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Study: demographic factors likely to increase COVID-19 risk in ethnic minority healthcare staff

The differences in COVID-19 infection risk between ethnic minority healthcare workers and their white colleagues is likely due to home and work factors rather than biology, according to the largest and most detailed study on the subject.

When other risk factors are taken into account, there is no significant difference in the likelihood of COVID-19 infection between ethnic minority and white healthcare workers, the pre-print study reported.

A total 10,772 staff took part in the UK-wide study, including 71 from Berkshire Healthcare.

The new results build on previous findings of a higher infection risk for healthcare workers from ethnic minority groups by identifying that demographic and lifestyle factors, including job role, age and attending religious gatherings, accounted for their heightened risk compared to white colleagues.

Results from the UK-REACH study, co-funded by the NIHR and UK Research and Innovation, showed that healthcare workers’ risk of catching coronavirus increased in correlation with the level of exposure to infected patients. Other risk factors included a lack of PPE access and sharing living or working environments with other key workers.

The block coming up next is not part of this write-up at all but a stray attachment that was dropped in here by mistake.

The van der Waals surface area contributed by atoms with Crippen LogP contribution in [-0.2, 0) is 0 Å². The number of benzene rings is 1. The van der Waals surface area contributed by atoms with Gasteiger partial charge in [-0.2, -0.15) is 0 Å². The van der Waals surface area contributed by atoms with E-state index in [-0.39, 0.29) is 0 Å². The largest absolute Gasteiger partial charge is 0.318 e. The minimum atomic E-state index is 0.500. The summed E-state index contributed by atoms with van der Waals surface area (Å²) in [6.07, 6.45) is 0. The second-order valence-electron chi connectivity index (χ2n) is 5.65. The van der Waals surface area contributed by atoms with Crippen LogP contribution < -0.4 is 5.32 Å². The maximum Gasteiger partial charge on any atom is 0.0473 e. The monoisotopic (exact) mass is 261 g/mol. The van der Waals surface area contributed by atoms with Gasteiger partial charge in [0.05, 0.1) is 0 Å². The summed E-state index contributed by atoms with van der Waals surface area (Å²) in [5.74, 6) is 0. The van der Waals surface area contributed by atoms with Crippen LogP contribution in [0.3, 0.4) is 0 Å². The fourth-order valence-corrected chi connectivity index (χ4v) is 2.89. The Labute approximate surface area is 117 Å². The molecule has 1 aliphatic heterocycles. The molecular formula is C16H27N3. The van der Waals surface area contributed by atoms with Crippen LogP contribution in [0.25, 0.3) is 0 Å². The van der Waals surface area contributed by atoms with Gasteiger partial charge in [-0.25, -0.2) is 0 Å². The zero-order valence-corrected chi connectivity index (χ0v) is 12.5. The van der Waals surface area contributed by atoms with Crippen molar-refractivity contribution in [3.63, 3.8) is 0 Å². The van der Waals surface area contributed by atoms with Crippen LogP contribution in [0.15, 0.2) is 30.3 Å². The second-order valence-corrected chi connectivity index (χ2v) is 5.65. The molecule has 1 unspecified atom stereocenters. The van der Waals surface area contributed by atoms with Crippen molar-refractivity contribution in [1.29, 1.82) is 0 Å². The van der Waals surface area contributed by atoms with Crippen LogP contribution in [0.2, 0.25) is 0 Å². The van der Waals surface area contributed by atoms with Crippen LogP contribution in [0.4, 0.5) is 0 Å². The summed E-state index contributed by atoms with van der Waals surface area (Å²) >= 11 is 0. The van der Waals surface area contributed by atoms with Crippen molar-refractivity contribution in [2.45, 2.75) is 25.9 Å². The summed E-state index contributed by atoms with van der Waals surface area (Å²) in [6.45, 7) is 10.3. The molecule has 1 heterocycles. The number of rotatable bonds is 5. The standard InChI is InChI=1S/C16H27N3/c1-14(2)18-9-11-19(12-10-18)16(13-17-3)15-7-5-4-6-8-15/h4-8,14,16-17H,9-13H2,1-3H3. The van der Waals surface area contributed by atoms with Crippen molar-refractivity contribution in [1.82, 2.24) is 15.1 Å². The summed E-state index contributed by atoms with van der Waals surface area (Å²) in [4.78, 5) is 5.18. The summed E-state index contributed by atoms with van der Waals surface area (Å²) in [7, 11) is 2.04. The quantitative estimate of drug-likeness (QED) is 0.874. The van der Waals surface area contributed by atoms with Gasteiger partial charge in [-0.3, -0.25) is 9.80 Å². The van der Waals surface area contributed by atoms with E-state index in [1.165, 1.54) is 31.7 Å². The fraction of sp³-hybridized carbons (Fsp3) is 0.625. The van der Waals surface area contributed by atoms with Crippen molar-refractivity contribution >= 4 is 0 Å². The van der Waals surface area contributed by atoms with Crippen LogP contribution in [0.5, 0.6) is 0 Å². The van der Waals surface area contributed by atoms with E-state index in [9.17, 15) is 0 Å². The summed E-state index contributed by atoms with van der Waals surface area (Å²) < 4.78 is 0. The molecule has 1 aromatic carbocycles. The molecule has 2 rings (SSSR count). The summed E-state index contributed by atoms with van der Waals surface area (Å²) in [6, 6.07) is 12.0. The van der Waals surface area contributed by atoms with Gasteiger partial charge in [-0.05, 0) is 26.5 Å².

Geographical differences were also seen, with healthcare workers in Scotland and South West England at lower risk of infection compared with those in the West Midlands. Intensive care unit staff were also at lower risk than those in other hospital settings.

Dr Christopher Martin, author of the study, said: “We identified key risk factors associated with COVID-19 infection amongst UK healthcare workers – such as younger age, job role and living with other key workers. Healthcare workers from black ethnic groups in our study were younger, more likely to work in settings such as inpatient care, more likely to see a higher number of COVID-19 patients and less likely to report access to appropriate PPE at all times than white colleagues. They were also more likely to live with other key workers and in areas of greater deprivation. 

“All these factors increase their risk of COVID-19. However, once these factors were accounted for, the difference in infection risk between black and white healthcare workers was negligible, suggesting that differences in work and home lives of ethnic minority healthcare workers – some of which are linked to inequalities more generally – are driving differing infection rates. These important findings should inform policies, including targeted vaccination strategies and risk assessments aimed at protecting healthcare workers in future waves of the COVID-19 pandemic.”

Read more on the NIHR website